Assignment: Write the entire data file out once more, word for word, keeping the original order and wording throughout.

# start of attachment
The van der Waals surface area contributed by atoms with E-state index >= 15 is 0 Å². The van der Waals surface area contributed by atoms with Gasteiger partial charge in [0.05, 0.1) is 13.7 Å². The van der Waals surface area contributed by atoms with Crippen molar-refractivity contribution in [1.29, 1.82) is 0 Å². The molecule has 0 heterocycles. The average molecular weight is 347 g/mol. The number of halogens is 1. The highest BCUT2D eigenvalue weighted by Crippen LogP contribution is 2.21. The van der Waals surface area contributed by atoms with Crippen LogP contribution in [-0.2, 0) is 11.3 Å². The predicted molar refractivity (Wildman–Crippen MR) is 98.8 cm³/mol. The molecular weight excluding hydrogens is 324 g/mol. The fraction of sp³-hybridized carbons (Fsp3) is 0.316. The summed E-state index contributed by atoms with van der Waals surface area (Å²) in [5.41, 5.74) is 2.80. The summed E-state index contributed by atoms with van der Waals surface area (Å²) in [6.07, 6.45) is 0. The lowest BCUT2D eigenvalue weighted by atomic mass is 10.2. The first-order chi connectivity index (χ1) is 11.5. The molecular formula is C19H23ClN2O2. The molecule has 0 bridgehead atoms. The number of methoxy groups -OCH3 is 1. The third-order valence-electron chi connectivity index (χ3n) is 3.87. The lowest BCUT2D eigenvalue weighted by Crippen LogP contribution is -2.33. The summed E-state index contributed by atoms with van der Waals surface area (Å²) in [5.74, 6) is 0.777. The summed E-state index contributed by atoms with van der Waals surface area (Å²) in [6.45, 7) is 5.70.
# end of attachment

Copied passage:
The van der Waals surface area contributed by atoms with E-state index >= 15 is 0 Å². The van der Waals surface area contributed by atoms with Gasteiger partial charge in [0.05, 0.1) is 13.7 Å². The van der Waals surface area contributed by atoms with Crippen molar-refractivity contribution in [1.29, 1.82) is 0 Å². The molecule has 0 heterocycles. The average molecular weight is 347 g/mol. The number of halogens is 1. The highest BCUT2D eigenvalue weighted by Crippen LogP contribution is 2.21. The van der Waals surface area contributed by atoms with Crippen LogP contribution in [-0.2, 0) is 11.3 Å². The predicted molar refractivity (Wildman–Crippen MR) is 98.8 cm³/mol. The molecular weight excluding hydrogens is 324 g/mol. The fraction of sp³-hybridized carbons (Fsp3) is 0.316. The summed E-state index contributed by atoms with van der Waals surface area (Å²) in [5.41, 5.74) is 2.80. The summed E-state index contributed by atoms with van der Waals surface area (Å²) in [6.07, 6.45) is 0. The lowest BCUT2D eigenvalue weighted by atomic mass is 10.2. The first-order chi connectivity index (χ1) is 11.5. The molecular formula is C19H23ClN2O2. The molecule has 0 bridgehead atoms. The number of methoxy groups -OCH3 is 1. The third-order valence-electron chi connectivity index (χ3n) is 3.87. The lowest BCUT2D eigenvalue weighted by Crippen LogP contribution is -2.33. The summed E-state index contributed by atoms with van der Waals surface area (Å²) in [5.74, 6) is 0.777. The summed E-state index contributed by atoms with van der Waals surface area (Å²) in [6.45, 7) is 5.70.